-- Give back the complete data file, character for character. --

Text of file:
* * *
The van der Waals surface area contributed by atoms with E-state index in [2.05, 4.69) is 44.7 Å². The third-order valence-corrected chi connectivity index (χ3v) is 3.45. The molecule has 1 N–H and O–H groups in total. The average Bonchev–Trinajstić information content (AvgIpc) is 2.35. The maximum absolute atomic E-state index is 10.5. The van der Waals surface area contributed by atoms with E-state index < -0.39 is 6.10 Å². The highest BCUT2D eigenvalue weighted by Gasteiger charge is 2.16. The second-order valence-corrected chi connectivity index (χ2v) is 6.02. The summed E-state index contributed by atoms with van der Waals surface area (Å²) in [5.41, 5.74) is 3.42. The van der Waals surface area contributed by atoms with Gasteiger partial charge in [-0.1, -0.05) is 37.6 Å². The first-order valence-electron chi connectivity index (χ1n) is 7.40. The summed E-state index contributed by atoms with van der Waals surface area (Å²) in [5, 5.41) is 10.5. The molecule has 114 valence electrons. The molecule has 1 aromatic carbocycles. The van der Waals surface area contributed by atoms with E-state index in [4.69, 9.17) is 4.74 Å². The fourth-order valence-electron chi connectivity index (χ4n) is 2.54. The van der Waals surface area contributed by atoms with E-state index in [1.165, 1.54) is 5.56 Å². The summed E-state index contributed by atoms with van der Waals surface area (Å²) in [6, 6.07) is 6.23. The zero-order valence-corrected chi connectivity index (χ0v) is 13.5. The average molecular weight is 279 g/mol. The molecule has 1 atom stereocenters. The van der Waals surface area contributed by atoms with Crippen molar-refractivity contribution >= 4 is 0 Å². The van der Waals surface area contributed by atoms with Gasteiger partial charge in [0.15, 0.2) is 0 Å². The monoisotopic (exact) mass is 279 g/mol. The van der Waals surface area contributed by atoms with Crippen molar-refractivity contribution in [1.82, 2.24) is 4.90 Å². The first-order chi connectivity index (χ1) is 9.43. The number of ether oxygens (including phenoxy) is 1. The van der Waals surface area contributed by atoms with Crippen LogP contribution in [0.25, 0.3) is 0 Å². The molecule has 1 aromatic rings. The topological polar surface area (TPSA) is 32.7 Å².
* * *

The van der Waals surface area contributed by atoms with E-state index in [2.05, 4.69) is 44.7 Å². The third-order valence-corrected chi connectivity index (χ3v) is 3.45. The molecule has 1 N–H and O–H groups in total. The average Bonchev–Trinajstić information content (AvgIpc) is 2.35. The maximum absolute atomic E-state index is 10.5. The van der Waals surface area contributed by atoms with E-state index < -0.39 is 6.10 Å². The highest BCUT2D eigenvalue weighted by Gasteiger charge is 2.16. The second-order valence-corrected chi connectivity index (χ2v) is 6.02. The summed E-state index contributed by atoms with van der Waals surface area (Å²) in [5.41, 5.74) is 3.42. The van der Waals surface area contributed by atoms with Gasteiger partial charge in [-0.1, -0.05) is 37.6 Å². The first-order valence-electron chi connectivity index (χ1n) is 7.40. The summed E-state index contributed by atoms with van der Waals surface area (Å²) in [5, 5.41) is 10.5. The molecule has 114 valence electrons. The molecule has 1 aromatic carbocycles. The van der Waals surface area contributed by atoms with E-state index in [4.69, 9.17) is 4.74 Å². The fourth-order valence-electron chi connectivity index (χ4n) is 2.54. The van der Waals surface area contributed by atoms with E-state index in [1.165, 1.54) is 5.56 Å². The summed E-state index contributed by atoms with van der Waals surface area (Å²) in [6, 6.07) is 6.23. The zero-order valence-corrected chi connectivity index (χ0v) is 13.5. The average molecular weight is 279 g/mol. The molecule has 1 atom stereocenters. The van der Waals surface area contributed by atoms with Crippen molar-refractivity contribution >= 4 is 0 Å². The van der Waals surface area contributed by atoms with Gasteiger partial charge in [0.15, 0.2) is 0 Å². The monoisotopic (exact) mass is 279 g/mol. The van der Waals surface area contributed by atoms with Crippen molar-refractivity contribution in [1.82, 2.24) is 4.90 Å². The first-order chi connectivity index (χ1) is 9.43. The number of ether oxygens (including phenoxy) is 1. The van der Waals surface area contributed by atoms with Crippen LogP contribution in [0.25, 0.3) is 0 Å². The molecule has 1 aromatic rings. The topological polar surface area (TPSA) is 32.7 Å².